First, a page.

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The Halacha is that one may give a food gift to another on Shabbos. (See Dose of Halacha for more details). If I give a bottle of wine, do they need to open it on Shabbos, or can they choose to keep it for after Shabbos?

Please state the source for your answer - other than from the link above

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    In your link it clearly says "One who receives a bottle of wine, for example, is not obligated to open it that day." – Gershon Gold Jan 2 '15 at 15:33
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According to this article, it seems that it is required. Furthermore, before you gave the gift, you would have to verify that the recipient would be using it on Shabbat.

If it is le-tzorech Shabbos, i.e. necessary for Shabbos use. This is actually a broad heter, as many gifts you may want to give, e.g. wine, liqueur, chocolate, cake, etc can definitely be construed as le-tzorech Shabbos. The weakness here is that they are not actually necessary for Shabbos use, as your hosts likely planned sufficient food and drink without taking into account the gift that you will bring. So it may be useful for Shabbos, but is it necessary for Shabbos?

In other words, it seems that the responsibility is more on you prior to giving the gift, but the recipient also must follow up with the action of using it. Don't give a bottle of wine that you think the recipient won't use. Better, call before Shabbat and verify if they will use it.

(In this context "tzorech" is translated as "necessary". It's a loose translation, as it seems that they mean using it even if the recipient feels that, technically, they don't "need" it. E.g. - even if the recipient says, "It was unnecessary for you to bring it", but they use it anyway, that's fine. In other words, the act of using it makes it "needed".)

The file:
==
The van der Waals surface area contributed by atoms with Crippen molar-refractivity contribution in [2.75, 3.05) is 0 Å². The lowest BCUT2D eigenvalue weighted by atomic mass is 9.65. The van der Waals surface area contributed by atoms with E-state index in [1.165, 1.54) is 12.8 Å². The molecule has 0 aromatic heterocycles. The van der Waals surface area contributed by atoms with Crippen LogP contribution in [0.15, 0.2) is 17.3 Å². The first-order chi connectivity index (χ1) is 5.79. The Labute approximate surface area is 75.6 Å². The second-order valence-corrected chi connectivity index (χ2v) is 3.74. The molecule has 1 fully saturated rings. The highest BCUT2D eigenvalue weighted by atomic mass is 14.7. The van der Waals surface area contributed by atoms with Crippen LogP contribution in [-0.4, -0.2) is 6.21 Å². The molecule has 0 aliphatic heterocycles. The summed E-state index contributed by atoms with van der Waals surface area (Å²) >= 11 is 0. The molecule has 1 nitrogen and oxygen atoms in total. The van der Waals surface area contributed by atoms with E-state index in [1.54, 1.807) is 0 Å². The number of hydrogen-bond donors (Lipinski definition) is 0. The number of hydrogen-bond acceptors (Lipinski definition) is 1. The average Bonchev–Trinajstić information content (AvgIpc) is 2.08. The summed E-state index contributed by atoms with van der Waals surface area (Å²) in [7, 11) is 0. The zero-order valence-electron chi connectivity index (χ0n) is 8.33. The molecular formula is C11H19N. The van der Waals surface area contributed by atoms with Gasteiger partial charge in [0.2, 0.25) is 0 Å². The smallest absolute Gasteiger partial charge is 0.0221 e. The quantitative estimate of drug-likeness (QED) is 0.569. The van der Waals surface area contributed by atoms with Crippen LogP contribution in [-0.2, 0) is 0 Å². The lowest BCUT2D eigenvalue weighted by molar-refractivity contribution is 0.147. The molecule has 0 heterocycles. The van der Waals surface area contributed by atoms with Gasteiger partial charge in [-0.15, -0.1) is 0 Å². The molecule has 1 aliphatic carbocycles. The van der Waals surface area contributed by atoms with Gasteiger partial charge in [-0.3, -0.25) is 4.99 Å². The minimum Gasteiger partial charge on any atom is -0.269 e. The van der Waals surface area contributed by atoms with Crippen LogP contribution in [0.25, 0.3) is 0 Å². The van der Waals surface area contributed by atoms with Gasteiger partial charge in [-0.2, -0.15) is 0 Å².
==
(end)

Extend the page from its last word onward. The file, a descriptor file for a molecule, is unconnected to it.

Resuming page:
The article suggests work-arounds, but I don't think they are relevant to answering the question.


See @AvrohomYitzchok's comment, below. I can't access the link, now, but I feel his answer is even stronger than mine, and I recommend that he posts his comment as an answer, so you can give him the points and / or bounty!

  • See meta.judaism.stackexchange.com/questions/2179 -- throwing out the premise of the question doesn't make a good answer if the question is still valid. – Scimonster Jan 3 '15 at 21:32
  • The question MAY be valid. It's invalid based on 1 opinion. – DanF Jan 5 '15 at 0:10
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    So the question is according to the opinion that holds like that. – Scimonster Jan 5 '15 at 0:11
  • That article talks about using an eruv. Here it says that items which will only be used after Shabbat also cannot be carried on Shabbat, even within the eruv. – Avrohom Yitzchok Jan 6 '15 at 17:07
  • I've read the linked article. It doesn't answer the question at all, sorry – Zvi Jul 9 '17 at 9:56
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There are two problems.

1) A derivative of the prohibition of commercial transactions (see source quoted below by @DanF (thank you)).

A way out of this problem is where the gift is for the need of Shabbos. And that is where the question arises whether the intended recipient will use it on Shabbos or not. And if he will not use it, is it allowed to have given it to him.

In The Halachos shown by Rabbi Ostroff to HaGaon HaRav Moshe Sternbuch, shlita he says,

I think though that if one brings a good bottle of wine and it is intended to be opened at the meal then it may be given on Shabbos l’chatchila because it is needed for the sake of Shabbos.

I once heard that even if it is not opened, it should still be allowed as the recipient will still have benefit from it on Shabbos in that he knows he has not depleted his stock of wine (because the gift makes up for the wine he served).

2) The comments given in (1) above apply when there has been no use of an eruv to transport the gift. But where an eruv is going to be used, we need to remember that as this article says:

... items which will only be used after Shabbat also cannot be carried on Shabbat, even within the eruv.

and so if the eruv has been used the wine will need to be drunk on Shabbos.

  • You've not actually answered the question. You haven't provided a source to explain whether if an item is given it must be used. – user5303 Jan 10 '15 at 20:24
  • @user5303 I meant to be understood that: if an eruv is used to transport the gift then the gift must be used and the source is the link referred to by the words in my attempted answer "this article". – Avrohom Yitzchok Jan 10 '15 at 20:42

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